The most notable example was his call to go for it twice on fourth-and-1 deep in Dallas territory late in the game with the score tied 17-17 against Philadelphia in 1995. The Eagles stuffed both attempts, took possession and kicked a field goal to win.
``Unless he is hit by a truck or gets shot, he'll be coaching the Dallas Cowboys a long time,'' Jones has said of Switzer in the past.
That ready support was absent after Jones learned of Monday's incident.
Switzer's arrest came on the heels of months of tireless work by Jones to put players on notice that off-the-field incidents won't be tolerated.
In the past three years, the Cowboys have had five players suspended for violating the NFL's substance abuse policy, including two of their biggest stars, wide receiver Michael Irvin and defensive tackle Leon Lett.
Of Switzer's transgression, Jones said: ``It's a very serious matter. This is not something that Barry intended to do. However, the oversight cannot be ignored.
``It's a very disappointing mistake on Barry's part relative to what we are trying to accomplish.''
In recent months, Jones has made several nightclubs off-limits, reportedly cut a player who violated that edict, and installed security cameras in the dorms at St. Edward's to discourage curfew violations. He also hired former Cowboys star Calvin Hill as a consultant to help players deal with the fame and fortune of professional athletics.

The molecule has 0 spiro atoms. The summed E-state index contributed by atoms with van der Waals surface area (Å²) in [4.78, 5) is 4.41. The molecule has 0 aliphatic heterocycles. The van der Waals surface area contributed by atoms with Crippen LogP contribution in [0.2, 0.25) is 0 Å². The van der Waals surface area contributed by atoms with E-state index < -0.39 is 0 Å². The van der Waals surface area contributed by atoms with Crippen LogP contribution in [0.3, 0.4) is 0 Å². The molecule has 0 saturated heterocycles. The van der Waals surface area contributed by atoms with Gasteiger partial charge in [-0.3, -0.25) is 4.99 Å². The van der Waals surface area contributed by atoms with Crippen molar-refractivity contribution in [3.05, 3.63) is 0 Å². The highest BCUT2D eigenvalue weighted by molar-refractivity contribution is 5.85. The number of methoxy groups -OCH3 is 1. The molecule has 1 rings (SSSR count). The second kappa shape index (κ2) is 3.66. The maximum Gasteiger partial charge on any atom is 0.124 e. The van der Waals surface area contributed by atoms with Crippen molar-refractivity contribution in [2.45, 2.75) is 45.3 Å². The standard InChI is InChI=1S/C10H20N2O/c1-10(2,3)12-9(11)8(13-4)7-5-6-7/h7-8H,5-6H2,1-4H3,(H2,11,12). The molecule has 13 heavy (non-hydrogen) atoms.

``It's unfortunate,'' Switzer said of his arrest. ``It's embarrassing to me. But I can live with it because I was more concerned about the safety of those children.
``If I have to live with what happened, I'll live with that because I'd damn sure rather have that than those kids get ahold of it.''
Carrying a weapon into an airport is a third-degree felony, punishable by two to 10 years in jail and up to a $10,000 fine.
The Texas Department of Public Safety said Switzer is not licensed to carry a gun. State law says carrying a handgun without a permit is a Class A misdemeanor, punishable by up to a year in jail and a $4,000 fine.
``There was no criminal intent,'' Biasatti said, pointing out that 38 handguns have been confiscated at the airport this year. ``We have to arrest individuals. It's the law. Most of the time they forget that they have them at the airport. ... It's an unfortunate situation for Barry Switzer.''
According to NFL policy, all league employees are prohibited from carrying firearms while on NFL premises or while conducting NFL business. A violation is subject to discipline by the commissioner.
Mac McKinnon, Publisher
Division of Buckner News Alliance, Inc.
324 S. Cedar St., Pecos, TX 79772
Phone 915-445-5475, FAX 915-445-4321
Associated Press text, photo, graphic, audio and/or video material shall not be published, broadcast, rewritten for broadcast or publication or redistributed directly or indirectly in any medium. Neither these AP Materials nor any portion thereof may be stored in a computer except for personal and non-commercial use. The AP will not be held liable for any delays, inaccuracies, errors or omissions therefrom or in the transmission or delivery of all or any part thereof or for any damages arising from any of the foregoing.
Copyright 1997 by Pecos Enterprise
We support Newspapers in Education
Return to Top
Return to Home Page